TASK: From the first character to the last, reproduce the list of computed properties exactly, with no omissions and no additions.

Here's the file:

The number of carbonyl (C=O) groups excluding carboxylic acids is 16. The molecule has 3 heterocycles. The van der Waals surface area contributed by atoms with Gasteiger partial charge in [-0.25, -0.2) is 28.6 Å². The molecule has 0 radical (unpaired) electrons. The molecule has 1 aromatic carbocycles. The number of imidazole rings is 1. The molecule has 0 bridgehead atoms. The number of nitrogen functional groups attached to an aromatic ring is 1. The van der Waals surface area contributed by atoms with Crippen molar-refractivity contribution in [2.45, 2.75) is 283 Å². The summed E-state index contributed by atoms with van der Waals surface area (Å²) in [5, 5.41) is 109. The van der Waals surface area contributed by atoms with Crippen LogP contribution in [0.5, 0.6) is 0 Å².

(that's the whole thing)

The number of carbonyl (C=O) groups excluding carboxylic acids is 16. The molecule has 3 heterocycles. The van der Waals surface area contributed by atoms with Gasteiger partial charge in [-0.25, -0.2) is 28.6 Å². The molecule has 0 radical (unpaired) electrons. The molecule has 1 aromatic carbocycles. The number of imidazole rings is 1. The molecule has 0 bridgehead atoms. The number of nitrogen functional groups attached to an aromatic ring is 1. The van der Waals surface area contributed by atoms with Crippen molar-refractivity contribution in [2.45, 2.75) is 283 Å². The summed E-state index contributed by atoms with van der Waals surface area (Å²) in [5, 5.41) is 109. The van der Waals surface area contributed by atoms with Crippen LogP contribution in [0.5, 0.6) is 0 Å².